‘Empire of the Moghul’ was a great way to dive into life in Asia in the 1500’s. Alex Rutherford has a talent for description, so that you really got a feel for the clothes they wore, the food they ate and the local customs and behaviour of the time. There was also a well defined set of characters who felt realistic. I really got into the swing of this book, but I must say it could do with going on a diet. Empire of the Moghul is almost 500 pages long. Come on Rutherford, I wanted to say You can have too much of a good thing! There were multiple battles, multiple quests for glory, multiple times that all was lost and had to be recovered again. Of course this is one of the pitfalls of historical fiction. On one hand there are the facts, the chronology of events and on the other is the need for a good story. I felt like Rutherford stayed a bit too true to the events in Babur’s life – it could have done with a wee bit of pruning.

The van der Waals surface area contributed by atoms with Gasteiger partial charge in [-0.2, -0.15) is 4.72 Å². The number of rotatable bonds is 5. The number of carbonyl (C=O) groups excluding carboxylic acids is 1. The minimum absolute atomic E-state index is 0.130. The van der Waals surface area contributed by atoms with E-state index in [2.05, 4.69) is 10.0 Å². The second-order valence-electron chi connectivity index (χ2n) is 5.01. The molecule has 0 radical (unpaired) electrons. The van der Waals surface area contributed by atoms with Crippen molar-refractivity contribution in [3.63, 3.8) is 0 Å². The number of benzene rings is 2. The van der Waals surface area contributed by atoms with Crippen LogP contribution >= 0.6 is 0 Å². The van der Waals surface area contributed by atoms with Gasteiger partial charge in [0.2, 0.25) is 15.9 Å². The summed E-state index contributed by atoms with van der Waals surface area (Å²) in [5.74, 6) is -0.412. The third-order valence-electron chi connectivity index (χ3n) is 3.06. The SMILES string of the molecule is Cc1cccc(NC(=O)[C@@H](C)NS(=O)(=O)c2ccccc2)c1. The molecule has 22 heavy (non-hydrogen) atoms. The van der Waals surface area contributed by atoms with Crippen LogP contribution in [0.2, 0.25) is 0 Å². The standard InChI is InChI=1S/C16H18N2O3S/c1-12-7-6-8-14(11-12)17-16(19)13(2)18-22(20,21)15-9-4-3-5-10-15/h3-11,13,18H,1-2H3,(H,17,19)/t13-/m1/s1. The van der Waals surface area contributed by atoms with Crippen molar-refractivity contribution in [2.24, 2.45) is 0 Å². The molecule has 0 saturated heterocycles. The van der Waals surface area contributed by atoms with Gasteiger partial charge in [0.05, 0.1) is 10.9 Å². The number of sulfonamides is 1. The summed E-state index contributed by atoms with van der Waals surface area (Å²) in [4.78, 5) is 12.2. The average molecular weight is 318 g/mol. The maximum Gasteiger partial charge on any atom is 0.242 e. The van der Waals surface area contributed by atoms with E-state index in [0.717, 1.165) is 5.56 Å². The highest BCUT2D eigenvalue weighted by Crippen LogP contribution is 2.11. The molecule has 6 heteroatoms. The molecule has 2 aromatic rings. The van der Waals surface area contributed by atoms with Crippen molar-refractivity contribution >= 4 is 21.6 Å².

But if historical fiction is your thing and you are even remotely interested in the workings of ancient Asian empires then Rutherford paints a beautiful picture, rich with the imagery of people and places. I, for one, am very grateful for the day that my colleague placed this book on my desk and advised me to read it. In terms of my challenge I feel that it has brought something all of its own that was missing amongst the books I had read until now. A new subject matter and a new voice. A very satisfactory addition to this years list.

Next week’s review is of ‘The Weight of Shadows’ by Karl Holton. Come back next Monday to find out more.